As we move forward, we need to know that everybody is signed up to a rock-solid, iron-clad British position on the best deal. Last week, when I was in Strasbourg, the Minister for UK Negotiations on Scotland’s Place in Europe, Mr Russell, was there. To be truthful, some of his comments were very unhelpful because they encouraged Spain to intervene at a stage when it otherwise would not have done so. Spain is one of those nations that are always at the edges ready to get involved, but it does not often join in. Last week, it did—it got straight in there and made it very clear that there will be no Scottish exceptionalism. That is the sort of division that can be exploited by the negotiators. We need to have a team UK approach to get the best deal, and I believe that we can get that deal. I believe that, with Edinburgh and London, London and Cardiff, Cardiff and Belfast and so on working in strong collaboration, we can get the best deal, but there is now a recognition that each of those nations is fighting for its interests as well.
When we talk about the negotiations, how do we reconcile that? It is not actually one against 27. When it comes to fisheries, for example, we will have to deal primarily with those nations that border the North Sea, which are a subset of the 27. When we look at some of the issues to do with our greater trade interests, we are not dealing with 27 states, because not all the 27 states trade equally with us. Again, when questions of freedom of movement come up, it is not one versus 27, because the eastern European states have a greater interest in freedom of movement than might be the case for Italy or Spain.
We need to be united—that is the first statement, and a given—and we must also recognise that it is no longer in the EU’s interests to be our friend. Sympathetic though member states may well be, that will cut no mustard out here.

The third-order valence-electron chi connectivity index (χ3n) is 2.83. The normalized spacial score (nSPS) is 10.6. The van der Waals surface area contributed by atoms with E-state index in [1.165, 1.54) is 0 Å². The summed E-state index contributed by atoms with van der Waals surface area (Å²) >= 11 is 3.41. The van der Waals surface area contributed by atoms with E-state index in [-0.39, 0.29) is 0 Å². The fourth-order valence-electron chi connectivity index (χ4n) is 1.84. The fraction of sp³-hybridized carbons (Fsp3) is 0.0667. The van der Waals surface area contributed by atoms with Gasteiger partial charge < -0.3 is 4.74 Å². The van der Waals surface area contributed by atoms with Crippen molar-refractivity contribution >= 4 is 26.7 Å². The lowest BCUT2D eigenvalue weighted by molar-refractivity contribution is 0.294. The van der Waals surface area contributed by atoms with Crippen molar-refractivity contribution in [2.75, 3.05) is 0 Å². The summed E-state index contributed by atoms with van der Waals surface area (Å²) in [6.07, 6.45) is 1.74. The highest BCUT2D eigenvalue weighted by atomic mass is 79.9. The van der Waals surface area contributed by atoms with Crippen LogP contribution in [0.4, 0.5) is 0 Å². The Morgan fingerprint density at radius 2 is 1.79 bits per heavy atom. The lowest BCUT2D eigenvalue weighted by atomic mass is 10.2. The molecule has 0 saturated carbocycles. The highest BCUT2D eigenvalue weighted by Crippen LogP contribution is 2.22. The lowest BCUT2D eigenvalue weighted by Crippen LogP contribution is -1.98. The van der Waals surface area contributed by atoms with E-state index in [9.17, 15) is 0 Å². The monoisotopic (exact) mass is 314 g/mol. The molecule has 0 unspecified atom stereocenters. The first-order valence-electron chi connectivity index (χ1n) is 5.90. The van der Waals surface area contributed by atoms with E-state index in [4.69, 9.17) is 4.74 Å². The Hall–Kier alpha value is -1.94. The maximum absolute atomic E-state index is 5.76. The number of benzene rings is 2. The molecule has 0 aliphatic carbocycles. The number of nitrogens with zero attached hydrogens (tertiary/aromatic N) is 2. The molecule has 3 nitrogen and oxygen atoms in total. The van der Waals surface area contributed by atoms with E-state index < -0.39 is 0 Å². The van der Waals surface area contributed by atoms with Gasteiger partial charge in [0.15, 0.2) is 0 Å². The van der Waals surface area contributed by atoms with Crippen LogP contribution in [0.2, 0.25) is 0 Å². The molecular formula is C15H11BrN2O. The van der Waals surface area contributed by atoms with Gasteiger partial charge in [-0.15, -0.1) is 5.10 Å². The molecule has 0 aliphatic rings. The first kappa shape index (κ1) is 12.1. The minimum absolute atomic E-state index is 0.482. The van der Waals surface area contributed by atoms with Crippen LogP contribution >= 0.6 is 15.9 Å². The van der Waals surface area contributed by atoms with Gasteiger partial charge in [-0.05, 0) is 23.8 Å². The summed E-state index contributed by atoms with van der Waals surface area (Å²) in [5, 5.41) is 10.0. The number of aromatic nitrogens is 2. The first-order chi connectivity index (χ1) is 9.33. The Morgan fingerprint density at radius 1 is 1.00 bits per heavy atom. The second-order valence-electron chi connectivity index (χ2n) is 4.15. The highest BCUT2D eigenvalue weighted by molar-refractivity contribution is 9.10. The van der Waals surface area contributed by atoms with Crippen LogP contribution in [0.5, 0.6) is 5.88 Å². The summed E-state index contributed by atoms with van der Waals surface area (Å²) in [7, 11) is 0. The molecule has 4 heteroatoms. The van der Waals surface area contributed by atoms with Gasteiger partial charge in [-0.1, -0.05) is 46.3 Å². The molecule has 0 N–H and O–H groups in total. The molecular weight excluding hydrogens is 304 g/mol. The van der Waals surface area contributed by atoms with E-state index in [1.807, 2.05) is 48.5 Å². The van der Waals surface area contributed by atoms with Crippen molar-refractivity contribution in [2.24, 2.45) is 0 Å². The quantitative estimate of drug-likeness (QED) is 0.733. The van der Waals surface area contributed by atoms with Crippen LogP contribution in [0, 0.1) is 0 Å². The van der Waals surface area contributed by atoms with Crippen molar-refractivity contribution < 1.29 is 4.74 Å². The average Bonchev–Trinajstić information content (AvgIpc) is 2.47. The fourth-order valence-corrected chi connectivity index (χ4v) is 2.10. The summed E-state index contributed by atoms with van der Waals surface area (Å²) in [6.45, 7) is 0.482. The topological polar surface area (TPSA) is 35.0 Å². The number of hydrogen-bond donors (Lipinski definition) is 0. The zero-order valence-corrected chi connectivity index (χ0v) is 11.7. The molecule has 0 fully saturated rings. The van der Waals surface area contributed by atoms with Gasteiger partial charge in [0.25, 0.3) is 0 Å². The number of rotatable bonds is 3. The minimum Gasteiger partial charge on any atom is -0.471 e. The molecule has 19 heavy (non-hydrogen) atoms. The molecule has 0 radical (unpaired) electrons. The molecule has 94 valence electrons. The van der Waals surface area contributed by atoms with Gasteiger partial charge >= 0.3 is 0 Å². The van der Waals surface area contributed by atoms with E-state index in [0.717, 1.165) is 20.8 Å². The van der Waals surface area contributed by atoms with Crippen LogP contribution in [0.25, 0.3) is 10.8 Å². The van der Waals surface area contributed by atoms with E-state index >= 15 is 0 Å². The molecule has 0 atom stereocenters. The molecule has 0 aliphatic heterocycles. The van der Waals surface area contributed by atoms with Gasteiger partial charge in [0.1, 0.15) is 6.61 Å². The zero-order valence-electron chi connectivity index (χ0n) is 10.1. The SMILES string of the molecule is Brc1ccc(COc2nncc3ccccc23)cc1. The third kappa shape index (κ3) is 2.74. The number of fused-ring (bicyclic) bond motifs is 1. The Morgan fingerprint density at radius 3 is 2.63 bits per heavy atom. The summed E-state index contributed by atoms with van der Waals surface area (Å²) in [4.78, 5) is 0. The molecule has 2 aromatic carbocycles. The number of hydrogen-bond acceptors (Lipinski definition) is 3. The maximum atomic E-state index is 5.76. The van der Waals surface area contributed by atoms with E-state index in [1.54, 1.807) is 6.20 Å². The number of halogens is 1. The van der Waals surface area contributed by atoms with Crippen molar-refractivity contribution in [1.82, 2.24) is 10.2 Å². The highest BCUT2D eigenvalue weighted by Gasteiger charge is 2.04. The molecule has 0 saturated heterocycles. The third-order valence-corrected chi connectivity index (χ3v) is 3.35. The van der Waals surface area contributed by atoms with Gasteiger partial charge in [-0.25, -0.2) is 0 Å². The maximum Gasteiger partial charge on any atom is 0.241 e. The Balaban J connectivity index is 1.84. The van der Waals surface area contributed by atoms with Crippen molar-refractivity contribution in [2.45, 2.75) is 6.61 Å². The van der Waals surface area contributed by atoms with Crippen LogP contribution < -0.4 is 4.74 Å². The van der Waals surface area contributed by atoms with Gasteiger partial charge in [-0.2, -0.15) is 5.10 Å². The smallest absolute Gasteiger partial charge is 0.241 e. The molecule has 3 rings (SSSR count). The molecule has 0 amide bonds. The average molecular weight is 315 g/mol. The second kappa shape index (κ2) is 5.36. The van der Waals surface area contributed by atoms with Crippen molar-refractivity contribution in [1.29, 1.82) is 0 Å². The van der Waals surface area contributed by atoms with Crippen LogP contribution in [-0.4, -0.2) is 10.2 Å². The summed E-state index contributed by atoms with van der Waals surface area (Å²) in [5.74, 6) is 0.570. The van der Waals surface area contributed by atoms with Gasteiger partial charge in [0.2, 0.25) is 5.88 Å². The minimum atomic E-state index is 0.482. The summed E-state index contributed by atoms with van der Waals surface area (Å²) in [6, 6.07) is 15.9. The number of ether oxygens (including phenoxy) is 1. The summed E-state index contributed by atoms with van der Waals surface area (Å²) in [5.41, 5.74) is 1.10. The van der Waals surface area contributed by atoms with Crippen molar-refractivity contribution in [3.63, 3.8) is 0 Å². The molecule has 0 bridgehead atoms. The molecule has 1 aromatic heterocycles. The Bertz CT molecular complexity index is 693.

The Prime Minister indicated that she had sought to take forward the issue of the residence status of EU nationals in the UK and of UK and Scottish nationals in the EU. However, that initiative was publicly rebuffed by Chancellor Merkel and one or two others. Is that view widely held across the European Parliament and among member states? Have other states indicated that it would have been preferable if an exceptional arrangement had been made at the start of the process, or are states unwilling to take that approach because they choose to make the issue part of the negotiations?
I will be very frank—there was shock in the European Parliament when the announcement became clear. Everyone here had assumed that the stumbling block was Theresa May’s inability to negotiate and her unwillingness to recognise that the issue should not be part of the negotiations. A lot of people had been talking about that and that view had gained a lot of currency. When Chancellor Merkel’s very clear and trenchant view came out, there was stunned silence among people who had believed that it was Britain that was being exceptional in that regard and being too mean-spirited to our European colleagues.
There is now a recognition that the negotiations are going to be hardball. Even on an issue where we can see the common sense of taking a mutual approach and taking it out of the debating and negotiating chamber, there is now a recognition that it is hardball. It will be hardball for the 27 member states even on the issues on which we do not believe that we disagree. We recognise that the Brits in Spain or the eastern Europeans in Scotland—whatever it happens to be—are an integral part of our communities, our economies and our countries, so it is a no-brainer to take them out of the equation, yet the issue has once again been brought foursquare back to the table by the Germans as a negotiating tool.